Short answer – It depends. I have a coworker who I discuss with the problems of this argument. I’m an avid meat eater because gainzzz, and it turns out that makes the difference. If you aren’t listening to Ronda Patrick by the way, you’re welcome.
This Rhonda Patrick joint talks about all the wonderful things lactate does for us. This molecule always gets a bad rap, but did you know in brain injuries (concussions, TBIs, etc), it’s one of the few substrates that is capable of providing our brain fuel? This was a very fascinating hour in which I learned a great deal.
What if I told you that there was a way you could keep eating what you are eating yet still lose fat and gain muscle. Would you do it?
If so, then this is your study. By simply restricting the eating window to 9-12 hours in mice, and having them eat earlier in their day, these bad boys lost some major weight. He did a similar study in humans as well. He goes into detail about this and more. Both the paper and the podcast are quite interesting
I’ve been on a little Rhonda Patrick (#bae) kick as of late. In this interview, Dan Pardi talks about all things sleep, circadian rhythms, and more. If you can maximize sleep duration, intensity, and timing, you are winning at life. Never thought of sleep described in this manner.
An oldie, but a goodie. I’m taking my time with this one because it’s a big book and filled with so many practical applications. This book inspired me to check my email, and respond, less frequently. He’s given me so many ideas on streamlining my life. You’ll love the tips he has for elimination and automation. Incredibly practical.
Given that I’m pretty green at being a PT mercenary, this website has been gold for me. If this doesn’t inspire you to consider travel PT, nothing will. The money is real, and it seriously feels like I’m on vacation all the time.
I recently had to prepare for a salary negotiation, and just reading a few chapters from this book made the process go exceedingly better than I anticipated. Negotiating, like many things, is a skill. This book will teach you the fundamentals to a skill that will benefit so many aspects of your life.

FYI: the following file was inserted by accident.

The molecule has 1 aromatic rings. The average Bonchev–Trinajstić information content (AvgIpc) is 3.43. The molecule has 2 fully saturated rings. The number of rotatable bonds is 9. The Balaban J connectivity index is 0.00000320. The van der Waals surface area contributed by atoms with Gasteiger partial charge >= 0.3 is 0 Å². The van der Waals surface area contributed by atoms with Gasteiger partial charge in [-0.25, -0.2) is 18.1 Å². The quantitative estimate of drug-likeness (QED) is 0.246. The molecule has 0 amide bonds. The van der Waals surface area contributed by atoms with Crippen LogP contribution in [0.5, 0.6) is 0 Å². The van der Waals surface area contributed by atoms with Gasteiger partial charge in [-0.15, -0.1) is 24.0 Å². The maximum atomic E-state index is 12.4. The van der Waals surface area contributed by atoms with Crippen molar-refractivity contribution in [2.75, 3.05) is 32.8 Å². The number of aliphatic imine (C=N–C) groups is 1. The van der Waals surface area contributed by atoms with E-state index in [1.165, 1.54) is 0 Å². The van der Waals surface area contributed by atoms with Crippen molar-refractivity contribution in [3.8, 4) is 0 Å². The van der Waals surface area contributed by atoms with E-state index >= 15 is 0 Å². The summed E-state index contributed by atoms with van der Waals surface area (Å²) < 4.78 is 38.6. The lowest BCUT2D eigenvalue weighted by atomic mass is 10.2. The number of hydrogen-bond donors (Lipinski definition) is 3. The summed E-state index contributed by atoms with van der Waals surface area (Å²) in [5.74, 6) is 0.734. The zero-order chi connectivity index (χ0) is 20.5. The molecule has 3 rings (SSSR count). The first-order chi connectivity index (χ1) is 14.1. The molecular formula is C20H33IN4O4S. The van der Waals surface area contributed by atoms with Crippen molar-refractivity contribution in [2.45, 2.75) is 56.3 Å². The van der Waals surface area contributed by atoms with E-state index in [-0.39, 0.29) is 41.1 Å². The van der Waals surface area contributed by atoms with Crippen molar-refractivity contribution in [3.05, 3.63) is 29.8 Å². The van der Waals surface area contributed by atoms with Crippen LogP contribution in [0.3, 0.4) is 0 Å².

As y’all probably know, I am a major hip hop head. Like, pretty much all that I listen to. I found this cat on Spotify while at the gym, and was blown away. Has fire lyrics over insane samples. Listen to the joint called “Moses” which features Twista and Bun B. Un…be…lievable
I’ve lately been trying to read something a bit less technical right before bed to help me fall asleep (which has been working well btw). First book I chose was this gem by the creator of XKCD, Randall Munroe. He basically goes through and answers ridiculous questions in the most scientific manner possible. It’s a brilliant combination of interesting and funny.
My favorite so far? “What would happen if you had a mole of moles?” #deep
Did you miss Movement Debrief live yesterday? Though much more fun live, I have a video of what we discussed below.
This debrief was quite fun, as we had an impromptu viewer q&a. Thank you Alan Luzietti for the awesome questions! If you follow along live on Facebook or Youtube, I will do my best to answer any questions you ask.
Yesterday we discussed the following topics:
Why you should emphasize sagittal plane activities longer than you think
How to coach exercises to maximize client learning and compliance
Why detaching from your client encounters makes you a better clinician
Viewer Q&A – “centering from the chaos” & TFL Inhibition
Lastly, if you want the acute:chronic workload calculator I spoke about, click here.
This is a chapter 9 summary of the book “Movement” by Gray Cook.
While I have broken up these sections into patterns, much of what Gray talks about does not involve the patterns themselves, but are still good points to know. Ergo, much like the book itself, this post may seem a little disjointed 🙂
The Deep Squat
One’s inability to squat is not considered a single problem. Instead, a disconnect is present between the body and the brain in the squatting pattern. Our brain sees things in patterns, and the squatting pattern essentially gets smudged. Before performing the squat as an exercise, we must first groove an optimal movement pattern.
One interesting point regarding the squat is that as an exercise it is often a top-down based movement. However, when we learn to squat in development, the movement occurs bottom-up. So one way to train the squat is by starting from the bottom of the squat and working to standing. This method ensures full mobility to perform a full deep squat.
To relate the SFMA to the squat pattern, Gray is very clear about not training the squat if one cannot touch his or her toes.
Hurdle Step and Single Leg Stance